I have a number of mathematical blogs in my blogroll: one I have found to be reasonably interesting is FoxMaths. Today, he had some idle thoughts about the a sequence of numbers that reminded me of the look and say sequence that John Conway explored. Basically, you begin with a sequence of digits (the “program” in the code below). Consider the final digit to be an argument, and the rest of the digits as being the coefficients for a polynomial. Evaluate the polynomial mod 10, and append that digit to the program and run again. The code below (written in Python) automates the process.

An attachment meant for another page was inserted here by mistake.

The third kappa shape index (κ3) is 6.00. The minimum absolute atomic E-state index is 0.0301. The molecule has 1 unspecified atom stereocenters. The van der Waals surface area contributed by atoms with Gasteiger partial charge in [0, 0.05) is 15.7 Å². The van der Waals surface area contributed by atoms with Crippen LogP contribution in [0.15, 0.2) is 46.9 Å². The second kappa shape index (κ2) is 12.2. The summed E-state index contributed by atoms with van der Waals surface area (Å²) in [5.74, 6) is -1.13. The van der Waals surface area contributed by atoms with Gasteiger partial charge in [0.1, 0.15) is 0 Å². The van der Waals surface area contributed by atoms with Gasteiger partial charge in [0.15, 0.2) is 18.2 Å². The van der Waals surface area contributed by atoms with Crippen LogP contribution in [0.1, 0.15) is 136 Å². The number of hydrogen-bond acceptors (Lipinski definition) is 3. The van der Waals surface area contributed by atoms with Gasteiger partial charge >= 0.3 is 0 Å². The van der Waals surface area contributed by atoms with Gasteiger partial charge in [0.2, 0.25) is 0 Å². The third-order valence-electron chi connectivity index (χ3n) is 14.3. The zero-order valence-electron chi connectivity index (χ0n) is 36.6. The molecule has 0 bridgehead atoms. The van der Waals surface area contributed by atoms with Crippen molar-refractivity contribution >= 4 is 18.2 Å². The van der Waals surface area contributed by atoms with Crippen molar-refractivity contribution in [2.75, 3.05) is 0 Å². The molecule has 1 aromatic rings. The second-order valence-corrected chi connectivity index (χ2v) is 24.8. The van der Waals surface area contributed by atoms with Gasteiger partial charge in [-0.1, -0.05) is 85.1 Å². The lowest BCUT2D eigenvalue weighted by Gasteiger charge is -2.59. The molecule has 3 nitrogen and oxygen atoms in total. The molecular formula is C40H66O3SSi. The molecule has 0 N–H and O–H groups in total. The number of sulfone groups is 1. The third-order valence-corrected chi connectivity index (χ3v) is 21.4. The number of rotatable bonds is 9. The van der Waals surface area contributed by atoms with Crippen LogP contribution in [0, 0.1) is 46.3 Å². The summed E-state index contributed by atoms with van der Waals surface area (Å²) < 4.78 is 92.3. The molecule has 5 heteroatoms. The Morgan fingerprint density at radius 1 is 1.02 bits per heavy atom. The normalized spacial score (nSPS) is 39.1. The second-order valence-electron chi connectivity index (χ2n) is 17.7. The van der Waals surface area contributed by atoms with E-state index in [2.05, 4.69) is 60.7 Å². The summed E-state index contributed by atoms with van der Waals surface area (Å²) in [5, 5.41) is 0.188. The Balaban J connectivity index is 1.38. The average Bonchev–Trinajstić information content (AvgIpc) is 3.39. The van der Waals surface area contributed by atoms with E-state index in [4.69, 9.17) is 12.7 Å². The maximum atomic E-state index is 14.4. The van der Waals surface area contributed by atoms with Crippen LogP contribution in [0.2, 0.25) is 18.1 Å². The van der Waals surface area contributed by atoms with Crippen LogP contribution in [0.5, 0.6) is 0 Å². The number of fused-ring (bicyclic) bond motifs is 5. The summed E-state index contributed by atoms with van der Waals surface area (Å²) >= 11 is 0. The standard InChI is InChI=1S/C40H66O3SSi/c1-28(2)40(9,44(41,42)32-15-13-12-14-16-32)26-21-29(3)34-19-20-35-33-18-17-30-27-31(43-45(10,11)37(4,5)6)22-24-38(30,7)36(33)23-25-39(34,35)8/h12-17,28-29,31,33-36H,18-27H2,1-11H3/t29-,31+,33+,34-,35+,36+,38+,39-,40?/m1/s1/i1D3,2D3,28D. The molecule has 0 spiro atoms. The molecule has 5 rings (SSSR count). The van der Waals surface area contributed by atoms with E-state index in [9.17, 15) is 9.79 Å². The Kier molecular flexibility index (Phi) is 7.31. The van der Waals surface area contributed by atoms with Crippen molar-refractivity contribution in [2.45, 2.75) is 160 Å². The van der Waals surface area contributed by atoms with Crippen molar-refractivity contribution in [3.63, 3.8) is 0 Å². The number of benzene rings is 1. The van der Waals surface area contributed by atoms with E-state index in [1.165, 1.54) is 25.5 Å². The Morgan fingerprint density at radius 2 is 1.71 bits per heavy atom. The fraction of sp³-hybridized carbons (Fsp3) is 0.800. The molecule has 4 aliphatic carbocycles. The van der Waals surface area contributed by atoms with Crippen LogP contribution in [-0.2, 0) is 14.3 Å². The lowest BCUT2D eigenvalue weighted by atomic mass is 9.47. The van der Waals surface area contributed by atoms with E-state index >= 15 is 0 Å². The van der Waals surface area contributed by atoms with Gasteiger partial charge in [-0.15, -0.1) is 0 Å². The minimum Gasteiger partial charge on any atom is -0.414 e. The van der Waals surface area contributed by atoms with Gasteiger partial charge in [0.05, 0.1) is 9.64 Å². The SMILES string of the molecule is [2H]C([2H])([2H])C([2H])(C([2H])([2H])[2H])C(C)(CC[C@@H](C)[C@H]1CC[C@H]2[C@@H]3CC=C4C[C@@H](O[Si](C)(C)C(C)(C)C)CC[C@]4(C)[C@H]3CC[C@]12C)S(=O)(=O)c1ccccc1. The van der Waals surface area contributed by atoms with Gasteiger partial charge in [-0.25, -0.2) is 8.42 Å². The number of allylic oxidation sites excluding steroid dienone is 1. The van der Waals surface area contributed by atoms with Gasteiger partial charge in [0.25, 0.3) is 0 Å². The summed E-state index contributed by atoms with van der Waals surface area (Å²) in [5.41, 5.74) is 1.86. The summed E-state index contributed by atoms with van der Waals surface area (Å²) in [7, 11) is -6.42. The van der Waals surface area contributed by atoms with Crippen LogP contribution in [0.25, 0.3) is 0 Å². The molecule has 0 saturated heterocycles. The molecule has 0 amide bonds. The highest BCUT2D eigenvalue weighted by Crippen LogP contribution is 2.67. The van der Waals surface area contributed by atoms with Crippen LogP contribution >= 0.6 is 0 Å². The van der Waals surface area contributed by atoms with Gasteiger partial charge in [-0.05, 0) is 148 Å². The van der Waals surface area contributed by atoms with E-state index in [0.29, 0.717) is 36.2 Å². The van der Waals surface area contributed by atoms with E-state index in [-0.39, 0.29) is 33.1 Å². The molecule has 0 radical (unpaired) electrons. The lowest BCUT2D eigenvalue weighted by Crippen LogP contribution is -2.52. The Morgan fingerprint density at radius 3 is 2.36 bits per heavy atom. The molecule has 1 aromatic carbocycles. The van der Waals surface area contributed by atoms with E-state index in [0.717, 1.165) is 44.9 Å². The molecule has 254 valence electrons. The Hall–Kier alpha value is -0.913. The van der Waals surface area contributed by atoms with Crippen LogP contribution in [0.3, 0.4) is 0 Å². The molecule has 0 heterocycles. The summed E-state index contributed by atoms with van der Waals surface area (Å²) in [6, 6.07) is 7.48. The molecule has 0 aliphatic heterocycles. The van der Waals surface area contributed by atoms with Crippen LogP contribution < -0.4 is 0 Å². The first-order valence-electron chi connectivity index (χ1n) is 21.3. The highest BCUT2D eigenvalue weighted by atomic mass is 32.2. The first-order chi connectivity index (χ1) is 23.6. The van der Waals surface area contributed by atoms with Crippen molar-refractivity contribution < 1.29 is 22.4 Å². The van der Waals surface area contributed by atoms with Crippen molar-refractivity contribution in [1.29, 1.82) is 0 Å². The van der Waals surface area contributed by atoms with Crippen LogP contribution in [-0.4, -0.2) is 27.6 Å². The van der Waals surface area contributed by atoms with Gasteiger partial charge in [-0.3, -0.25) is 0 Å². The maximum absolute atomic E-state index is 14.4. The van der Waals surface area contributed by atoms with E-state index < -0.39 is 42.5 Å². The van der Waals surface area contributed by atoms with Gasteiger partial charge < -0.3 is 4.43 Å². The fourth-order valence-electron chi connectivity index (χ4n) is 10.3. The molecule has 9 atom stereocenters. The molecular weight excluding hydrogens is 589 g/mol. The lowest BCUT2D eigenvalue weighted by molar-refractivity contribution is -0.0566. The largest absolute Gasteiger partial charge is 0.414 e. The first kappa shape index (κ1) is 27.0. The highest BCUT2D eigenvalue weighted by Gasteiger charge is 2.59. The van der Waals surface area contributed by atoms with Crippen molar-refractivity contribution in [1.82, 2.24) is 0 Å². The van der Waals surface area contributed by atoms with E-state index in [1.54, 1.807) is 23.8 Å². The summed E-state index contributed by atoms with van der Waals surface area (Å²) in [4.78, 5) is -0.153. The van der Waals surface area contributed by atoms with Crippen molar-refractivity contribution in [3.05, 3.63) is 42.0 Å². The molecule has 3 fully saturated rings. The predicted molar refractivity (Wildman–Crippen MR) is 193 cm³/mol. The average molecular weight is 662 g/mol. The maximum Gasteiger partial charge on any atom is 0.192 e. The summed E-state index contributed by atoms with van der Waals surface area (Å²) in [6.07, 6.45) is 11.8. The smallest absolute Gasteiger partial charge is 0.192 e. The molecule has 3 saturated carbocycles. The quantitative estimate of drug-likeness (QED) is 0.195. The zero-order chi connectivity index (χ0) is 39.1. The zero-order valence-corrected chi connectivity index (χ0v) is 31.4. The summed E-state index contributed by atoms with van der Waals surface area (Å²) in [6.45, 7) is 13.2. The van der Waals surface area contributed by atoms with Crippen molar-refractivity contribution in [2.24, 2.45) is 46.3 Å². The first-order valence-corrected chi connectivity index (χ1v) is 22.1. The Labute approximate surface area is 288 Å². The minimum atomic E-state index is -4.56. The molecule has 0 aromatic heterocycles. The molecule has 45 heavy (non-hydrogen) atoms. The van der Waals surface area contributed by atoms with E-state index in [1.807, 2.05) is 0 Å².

#!/usr/bin/env python import sys program = sys.argv for x in range(1000): print '>>>', program arg = int(program[-1]) powerseries = map(int, list(program[:-1])) total = 0 for p in powerseries: total = (total * arg + p) % 10 program = program + str(total)
My intuition is that ultimately programs will be cyclic, and it seems to be born out by a tiny bit of random testing, but I’m unsure whether my intuition is wholly justified. I’ll think about it when I’m exercising later today.